Materials and Methods
Materials. Angiotensin II type 1A receptor in vector pCDM8 and hemagglutinin (HA)-tagged ubiquitin (Ballabeni et al., 2004) were kindly provided by Dr. Kenneth E. Bernstein (Department of Pathology, Emory University, Atlanta, GA) and Dr. Ashok D. Pullikuth (Department of Pharmacology, Louisiana State University Health Sciences Center, New Orleans, LA). Antibodies against Rab1, Rab2, Rab4, Rab6, phospho-ERK1/2, and green fluorescent protein (GFP); rhodamine-conjugated anti-HA antibody; and protein G PLUS-agarose beads were purchased from Santa Cruz Biotechnology, Inc. (Santa Cruz, CA). High-affinity fluorescein-conjugated anti-HA antibody 3F10 was from Roche Applied Science (Mannheim, Germany). Human Ang II and EGF were purchased form Calbiochem (San Diego, CA). Penicillin-streptomycin and l-glutamine were from Invitrogen (Carlsbad, CA). Alexa Fluor 594-labeled secondary antibodies and 4,6-diamidino-2-phenylindole were from Invitrogen. All other materials were obtained as described previously (Wu et al., 2001; Dong and Wu, 2007).
Plasmid Constructions. To generate the pcDNA3.1(-) vector containing 3HA at the XbaI and XhoI restriction sites, two primers (forward primer, 5′-CTAGAATGTACCCATACGATGTTCCAGATTACGCTTACCCATACGATGTTCCAGATTACGCTTACCCATACGATGTTCCAGATTACGCTGATC-3′; and reverse primer, 5′-TCGAGATCAGCGTAATCTGGAACATCGTATGGGTAAGCGTAATCTGGAACATCGTATGGGTAAGCGTAATCTGGAACATCGTATGGGTACATT-3′) encoding three YPYDVPDYA and containing XbaI and XhoI restriction sites were synthesized, annealed, and ligated into the pcDNA3.1(-) vector (Invitrogen), which was digested with XbaI and XhoI. To generate AT2R tagged with 3HA at its N terminus, the full-length AT2R was amplified by polymerase chain reaction (PCR) using the forward primer 5′-GCGCCTCGAGATGAAGGACAACTTCAGTTTTG-3′ and the reverse primer 5′-GCATAAGCTTTTAAGACACAAAGGTGTCCATTTC-3′. The PCR product was digested with XhoI and HindIII, purified, and ligated to HA-tagged pcDNA3.1(-) vector, which was digested with XhoI and HindIII. AT2R conjugated with GFP at its C terminus and tagged with Myc or FLAG at its N terminus was generated as described previously (Feng et al., 2002). These epitopes have been used to label GPCRs, resulting in the receptors with similar characteristics to the wild-type receptors. The ER export-defective AT1R mutant (AT1Rm) in which the F(X)6LL motif in the AT1R C terminus was mutated to alanines was generated as described previously (Duvernay et al., 2004). To construct plasmids coding for human AT1R (wild type and mutant) and AT2R with an N- or C-terminal fragment of the GFP variant Venus, the receptors were amplified by PCR using the following primers: AT1R venus (Not1) forward primer, 5′-CGGGGCGGCCGCACCATGGCCCTTAACTCTTCT-3′; AT1R venus (Cla1) reverse primer, 5′-GCCACCATCGATCTCCACCTCAAAACAAGACGC-3′; AT2R venus (Not1) forward primer, 5′-CGGGGCGGCCGCACCATGAAGGACAACTTCAGTTTTGCT-3′; and AT2R venus (Cla1) reverse primer, 5′-GCCACCATCGATAGACACAAAGGTGTCCATTTC-3′. The resulting fragments were cloned to replace the GCN4 leucine zipper from pcDNA3.1/Zeo(+)-GCN4 leucine zipper-Venus1 and pcDNA3.1/Zeo(+)-GCN4 leucine zipper-Venus2 cDNAs. Rab1 GTPase was tagged with the FLAG epitope at its N terminus (FLAG-Rab1) as described previously (Wu et al., 2003). Rab1 dominant-negative mutants (S25N, a GDP-bound form and N124I, a guanine nucleotide binding-deficient form) were generated using QuikChange site-directed mutagenesis (Stratagene, La Jolla, CA). These Rab1 mutants have been well characterized and extensively used to explore the function of endogenous Rab1 (Wu et al., 2003). The structure of each construct used in the present study was verified by restriction mapping and nucleotide sequence analysis.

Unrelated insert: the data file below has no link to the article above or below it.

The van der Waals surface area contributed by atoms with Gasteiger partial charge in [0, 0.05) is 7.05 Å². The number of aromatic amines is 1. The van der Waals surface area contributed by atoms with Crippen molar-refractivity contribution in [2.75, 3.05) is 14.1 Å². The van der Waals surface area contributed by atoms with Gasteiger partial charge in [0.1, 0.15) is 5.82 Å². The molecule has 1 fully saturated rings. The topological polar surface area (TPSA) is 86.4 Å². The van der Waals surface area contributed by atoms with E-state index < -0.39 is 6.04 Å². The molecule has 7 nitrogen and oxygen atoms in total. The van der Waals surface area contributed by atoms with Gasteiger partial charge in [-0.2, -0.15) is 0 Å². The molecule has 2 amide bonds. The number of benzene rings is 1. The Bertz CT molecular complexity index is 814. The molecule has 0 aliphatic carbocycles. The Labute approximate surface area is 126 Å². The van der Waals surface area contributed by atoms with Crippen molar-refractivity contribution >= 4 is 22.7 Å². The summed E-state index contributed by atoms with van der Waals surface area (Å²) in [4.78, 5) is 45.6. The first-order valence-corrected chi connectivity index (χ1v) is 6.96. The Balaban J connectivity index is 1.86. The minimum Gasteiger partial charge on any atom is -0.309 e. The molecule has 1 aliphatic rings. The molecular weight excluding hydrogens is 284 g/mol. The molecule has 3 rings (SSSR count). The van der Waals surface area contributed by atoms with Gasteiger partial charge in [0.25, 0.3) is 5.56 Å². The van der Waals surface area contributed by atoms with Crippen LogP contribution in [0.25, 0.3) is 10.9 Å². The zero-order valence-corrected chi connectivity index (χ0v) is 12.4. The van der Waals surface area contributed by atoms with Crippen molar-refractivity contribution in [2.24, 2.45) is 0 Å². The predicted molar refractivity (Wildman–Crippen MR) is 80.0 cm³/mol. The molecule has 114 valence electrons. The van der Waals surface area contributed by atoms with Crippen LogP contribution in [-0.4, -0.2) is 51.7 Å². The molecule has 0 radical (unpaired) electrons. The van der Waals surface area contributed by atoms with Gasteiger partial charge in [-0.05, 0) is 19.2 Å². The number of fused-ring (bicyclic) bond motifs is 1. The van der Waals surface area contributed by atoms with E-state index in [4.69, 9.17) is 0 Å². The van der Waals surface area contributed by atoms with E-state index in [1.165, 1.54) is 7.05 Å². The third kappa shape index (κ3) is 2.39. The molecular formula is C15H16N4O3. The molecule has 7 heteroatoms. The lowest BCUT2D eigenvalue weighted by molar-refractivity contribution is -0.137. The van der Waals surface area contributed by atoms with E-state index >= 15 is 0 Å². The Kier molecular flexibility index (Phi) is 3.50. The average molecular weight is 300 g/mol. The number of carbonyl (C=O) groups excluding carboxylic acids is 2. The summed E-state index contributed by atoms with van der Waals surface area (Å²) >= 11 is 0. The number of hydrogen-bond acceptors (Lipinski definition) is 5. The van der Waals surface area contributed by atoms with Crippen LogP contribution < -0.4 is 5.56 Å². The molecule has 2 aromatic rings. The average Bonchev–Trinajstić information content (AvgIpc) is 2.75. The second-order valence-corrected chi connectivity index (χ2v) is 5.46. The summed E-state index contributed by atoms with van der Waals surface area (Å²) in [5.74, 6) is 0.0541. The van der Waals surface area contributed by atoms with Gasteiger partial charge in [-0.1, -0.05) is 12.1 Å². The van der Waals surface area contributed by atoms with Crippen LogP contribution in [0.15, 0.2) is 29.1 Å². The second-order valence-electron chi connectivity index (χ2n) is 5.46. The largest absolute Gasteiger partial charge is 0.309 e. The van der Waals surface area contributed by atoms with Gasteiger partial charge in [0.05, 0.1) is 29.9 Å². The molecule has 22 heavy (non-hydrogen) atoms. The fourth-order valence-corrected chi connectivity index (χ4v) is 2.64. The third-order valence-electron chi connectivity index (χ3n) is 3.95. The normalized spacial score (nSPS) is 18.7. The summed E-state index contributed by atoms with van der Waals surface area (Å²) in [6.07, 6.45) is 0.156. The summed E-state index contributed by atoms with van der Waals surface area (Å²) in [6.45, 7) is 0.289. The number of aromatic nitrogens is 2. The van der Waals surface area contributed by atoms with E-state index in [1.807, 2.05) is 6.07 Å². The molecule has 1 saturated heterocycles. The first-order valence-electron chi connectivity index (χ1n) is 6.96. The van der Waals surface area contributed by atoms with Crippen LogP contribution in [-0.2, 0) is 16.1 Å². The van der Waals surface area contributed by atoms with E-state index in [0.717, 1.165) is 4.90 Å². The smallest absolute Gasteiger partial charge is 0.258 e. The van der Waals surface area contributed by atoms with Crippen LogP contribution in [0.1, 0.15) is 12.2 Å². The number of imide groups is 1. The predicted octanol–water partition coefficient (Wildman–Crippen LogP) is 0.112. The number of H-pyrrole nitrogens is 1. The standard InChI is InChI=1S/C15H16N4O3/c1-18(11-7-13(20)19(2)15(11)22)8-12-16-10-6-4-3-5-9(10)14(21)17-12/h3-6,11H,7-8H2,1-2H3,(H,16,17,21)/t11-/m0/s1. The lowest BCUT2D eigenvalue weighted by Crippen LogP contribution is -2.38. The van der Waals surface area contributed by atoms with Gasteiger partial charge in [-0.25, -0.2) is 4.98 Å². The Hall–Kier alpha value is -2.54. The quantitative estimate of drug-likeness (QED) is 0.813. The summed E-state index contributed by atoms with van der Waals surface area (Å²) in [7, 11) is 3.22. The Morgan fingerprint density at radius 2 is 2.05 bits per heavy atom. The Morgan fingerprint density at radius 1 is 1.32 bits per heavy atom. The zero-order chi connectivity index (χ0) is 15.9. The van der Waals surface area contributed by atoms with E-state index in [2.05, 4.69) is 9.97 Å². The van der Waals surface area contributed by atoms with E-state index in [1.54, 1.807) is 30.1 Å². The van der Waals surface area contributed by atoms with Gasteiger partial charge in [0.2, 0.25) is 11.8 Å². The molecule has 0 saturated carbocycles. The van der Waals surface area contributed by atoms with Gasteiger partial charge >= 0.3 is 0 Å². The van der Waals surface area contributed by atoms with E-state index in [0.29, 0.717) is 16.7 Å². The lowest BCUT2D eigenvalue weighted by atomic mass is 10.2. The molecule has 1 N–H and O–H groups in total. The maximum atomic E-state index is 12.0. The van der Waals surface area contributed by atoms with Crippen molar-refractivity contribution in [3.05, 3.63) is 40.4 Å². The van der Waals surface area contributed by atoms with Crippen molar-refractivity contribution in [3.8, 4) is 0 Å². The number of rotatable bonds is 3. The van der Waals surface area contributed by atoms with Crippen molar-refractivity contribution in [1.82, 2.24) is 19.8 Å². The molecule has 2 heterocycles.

Cell Culture and Transient Transfection. HEK293 cells were cultured in Dulbecco's modified Eagle's medium with 10% fetal bovine serum, 100 units/ml penicillin, and 100 units/ml streptomycin and transiently transfected by using Lipofectamine 2000 reagent (Invitrogen) as described previously (Wu et al., 2003). Transfection efficiency for both 35- and 100-mm dish formats was estimated to be greater than 70% based on the measurement of GFP fluorescence.
Flow Cytometric Analysis of Receptor Expression. For measurement of total AT2R expression, HEK293 cells transfected with AT2R-GFP were collected and resuspended in PBS containing 1% FBS at a density of 8 × 106 cells/ml. The overall receptor expression was determined by measuring total GFP fluorescence on a flow cytometer (FACSCalibur; BD Biosciences, San Jose, CA) as described previously (Wu et al., 2003). For measurement of AT2R expression at the cell surface, HEK293 cells were cultured on six-well plates and transfected with HA-AT2R together with Rab1 mutants for 48 h. The transfected cells were collected, suspended in PBS containing 1% FBS at a density of 8 × 106 cells/ml, and incubated with high-affinity anti-HA-fluorescein (3F10) at a final concentration of 2 μg/ml for 30 min at 4°C. After washing three times with 1.0 ml of PBS/1% FBS, the cells were resuspended and the fluorescence was analyzed as described above. Because the staining with the anti-HA antibodies was carried out in the unpermeabilized cells and only those receptors expressed at the cell surface were accessible to the anti-HA antibodies, the measured fluorescence reflected the amount of receptor expressed at the cell surface.